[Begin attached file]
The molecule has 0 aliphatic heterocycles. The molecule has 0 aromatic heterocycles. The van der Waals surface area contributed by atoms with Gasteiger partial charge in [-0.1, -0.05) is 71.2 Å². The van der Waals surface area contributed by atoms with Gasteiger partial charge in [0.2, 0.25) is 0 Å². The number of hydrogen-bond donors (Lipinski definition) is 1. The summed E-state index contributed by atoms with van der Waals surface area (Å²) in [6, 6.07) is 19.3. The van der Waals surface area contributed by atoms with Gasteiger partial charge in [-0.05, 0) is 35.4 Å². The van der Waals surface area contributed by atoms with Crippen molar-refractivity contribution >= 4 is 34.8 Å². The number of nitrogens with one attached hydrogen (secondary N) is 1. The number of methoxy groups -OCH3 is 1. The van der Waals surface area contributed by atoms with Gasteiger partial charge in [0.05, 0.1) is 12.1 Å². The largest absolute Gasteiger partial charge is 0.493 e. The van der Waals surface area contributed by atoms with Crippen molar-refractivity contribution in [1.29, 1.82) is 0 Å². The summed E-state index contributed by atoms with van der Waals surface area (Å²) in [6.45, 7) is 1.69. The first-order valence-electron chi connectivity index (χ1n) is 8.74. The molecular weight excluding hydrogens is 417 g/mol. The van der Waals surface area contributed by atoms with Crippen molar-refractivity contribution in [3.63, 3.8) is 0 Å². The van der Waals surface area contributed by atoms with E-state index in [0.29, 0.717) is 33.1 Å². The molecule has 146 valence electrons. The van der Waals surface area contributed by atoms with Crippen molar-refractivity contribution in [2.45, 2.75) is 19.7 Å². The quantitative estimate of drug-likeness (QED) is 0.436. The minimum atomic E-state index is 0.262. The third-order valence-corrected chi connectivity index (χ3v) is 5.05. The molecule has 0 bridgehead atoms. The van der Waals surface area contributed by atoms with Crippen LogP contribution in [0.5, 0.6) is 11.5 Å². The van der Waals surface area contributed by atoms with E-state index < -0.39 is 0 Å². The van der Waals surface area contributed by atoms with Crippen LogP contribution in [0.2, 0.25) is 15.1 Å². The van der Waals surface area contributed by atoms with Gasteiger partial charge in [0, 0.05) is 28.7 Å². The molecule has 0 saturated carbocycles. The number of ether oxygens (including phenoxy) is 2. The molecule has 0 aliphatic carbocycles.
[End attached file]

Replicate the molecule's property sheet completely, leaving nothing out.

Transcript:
The molecule has 0 aliphatic heterocycles. The molecule has 0 aromatic heterocycles. The van der Waals surface area contributed by atoms with Gasteiger partial charge in [-0.1, -0.05) is 71.2 Å². The van der Waals surface area contributed by atoms with Gasteiger partial charge in [0.2, 0.25) is 0 Å². The number of hydrogen-bond donors (Lipinski definition) is 1. The summed E-state index contributed by atoms with van der Waals surface area (Å²) in [6, 6.07) is 19.3. The van der Waals surface area contributed by atoms with Gasteiger partial charge in [-0.05, 0) is 35.4 Å². The van der Waals surface area contributed by atoms with Crippen molar-refractivity contribution >= 4 is 34.8 Å². The number of nitrogens with one attached hydrogen (secondary N) is 1. The number of methoxy groups -OCH3 is 1. The van der Waals surface area contributed by atoms with Gasteiger partial charge in [0.05, 0.1) is 12.1 Å². The largest absolute Gasteiger partial charge is 0.493 e. The van der Waals surface area contributed by atoms with Crippen molar-refractivity contribution in [1.29, 1.82) is 0 Å². The summed E-state index contributed by atoms with van der Waals surface area (Å²) in [6.45, 7) is 1.69. The first-order valence-electron chi connectivity index (χ1n) is 8.74. The molecular weight excluding hydrogens is 417 g/mol. The van der Waals surface area contributed by atoms with Crippen molar-refractivity contribution in [3.63, 3.8) is 0 Å². The van der Waals surface area contributed by atoms with E-state index in [0.29, 0.717) is 33.1 Å². The molecule has 146 valence electrons. The van der Waals surface area contributed by atoms with Crippen molar-refractivity contribution in [2.45, 2.75) is 19.7 Å². The quantitative estimate of drug-likeness (QED) is 0.436. The minimum atomic E-state index is 0.262. The third-order valence-corrected chi connectivity index (χ3v) is 5.05. The molecule has 0 bridgehead atoms. The van der Waals surface area contributed by atoms with Crippen LogP contribution in [0.5, 0.6) is 11.5 Å². The van der Waals surface area contributed by atoms with E-state index < -0.39 is 0 Å². The van der Waals surface area contributed by atoms with Crippen LogP contribution in [0.2, 0.25) is 15.1 Å². The van der Waals surface area contributed by atoms with Gasteiger partial charge in [0, 0.05) is 28.7 Å². The molecule has 0 saturated carbocycles. The number of ether oxygens (including phenoxy) is 2. The molecule has 0 aliphatic carbocycles.